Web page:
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Many of us will have seen the delightful performance of a male pigeon courting a female. It’s one of those beautiful things that happens all around us and we often hear the cooing of a male pigeon in his courtship if we cannot see the display.

Many people find the performance comical to watch. Usually the female is busy eating or minding her own business when a male comes over to her and starts fanning his tail and dancing around her. It can seem very pushy and desperate – especially when the female ignores him.

Pigeons are monogamous and pair for life, and when one of the partners dies or goes missing, the other will eventually search for a new mate. Pigeons are dedicated parents and therefore have a strong bond with one another. Amongst paired pigeons, the courtship display is performed to reaffirm and reinforce the bond between them.

The following shows the repertoire of their courtship:

Pigeon courtship behaviours

BOWING: a male puffs out his neck feathers, lowers his head, and turns around in circles.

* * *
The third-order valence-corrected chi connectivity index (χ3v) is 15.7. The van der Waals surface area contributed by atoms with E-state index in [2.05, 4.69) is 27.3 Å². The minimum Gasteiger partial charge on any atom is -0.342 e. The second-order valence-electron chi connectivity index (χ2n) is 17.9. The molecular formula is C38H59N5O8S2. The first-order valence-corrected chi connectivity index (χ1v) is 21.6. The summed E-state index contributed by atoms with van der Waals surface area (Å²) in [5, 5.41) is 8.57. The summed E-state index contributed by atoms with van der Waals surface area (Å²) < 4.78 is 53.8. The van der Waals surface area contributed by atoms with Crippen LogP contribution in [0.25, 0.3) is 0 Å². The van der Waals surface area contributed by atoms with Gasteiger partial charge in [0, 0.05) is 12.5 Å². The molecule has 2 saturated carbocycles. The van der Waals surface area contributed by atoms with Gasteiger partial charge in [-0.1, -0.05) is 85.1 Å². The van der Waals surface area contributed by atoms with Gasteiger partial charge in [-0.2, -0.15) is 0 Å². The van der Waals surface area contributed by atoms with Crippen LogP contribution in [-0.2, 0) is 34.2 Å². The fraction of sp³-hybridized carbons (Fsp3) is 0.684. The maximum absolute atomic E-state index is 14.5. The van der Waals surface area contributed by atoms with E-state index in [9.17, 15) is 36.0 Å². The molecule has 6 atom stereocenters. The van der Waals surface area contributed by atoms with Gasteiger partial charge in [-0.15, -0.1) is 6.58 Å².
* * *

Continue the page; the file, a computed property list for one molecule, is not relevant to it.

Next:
TAIL-DRAGGING: a male spreads his tail and drags it while running after a female.

DRIVING: a male pigeon runs closely behind a female to move her away from other males.

BILLING: a female puts her beak inside the male's beak.

MATING: a male stands on top of a female and flaps his wings to keep his balance.

CLAPPING: after mating, a male pigeon may make a display flight. In this display, he "claps" his wings twice.

All the above illustrations are by Julie Zickefoose and can be found at: Bird Watchers’ Notebook: Pigeon Courtship and Pigeon Courtship.

One behaviour not illustrated is when billing both the male and female will briefly preen some feathers on their back or wing before returning to more billing. I don’t know why they do this, it’s just part of their courtship ritual. In already paired pigeons, a lot of mutual head preening will also occur before billing and mating.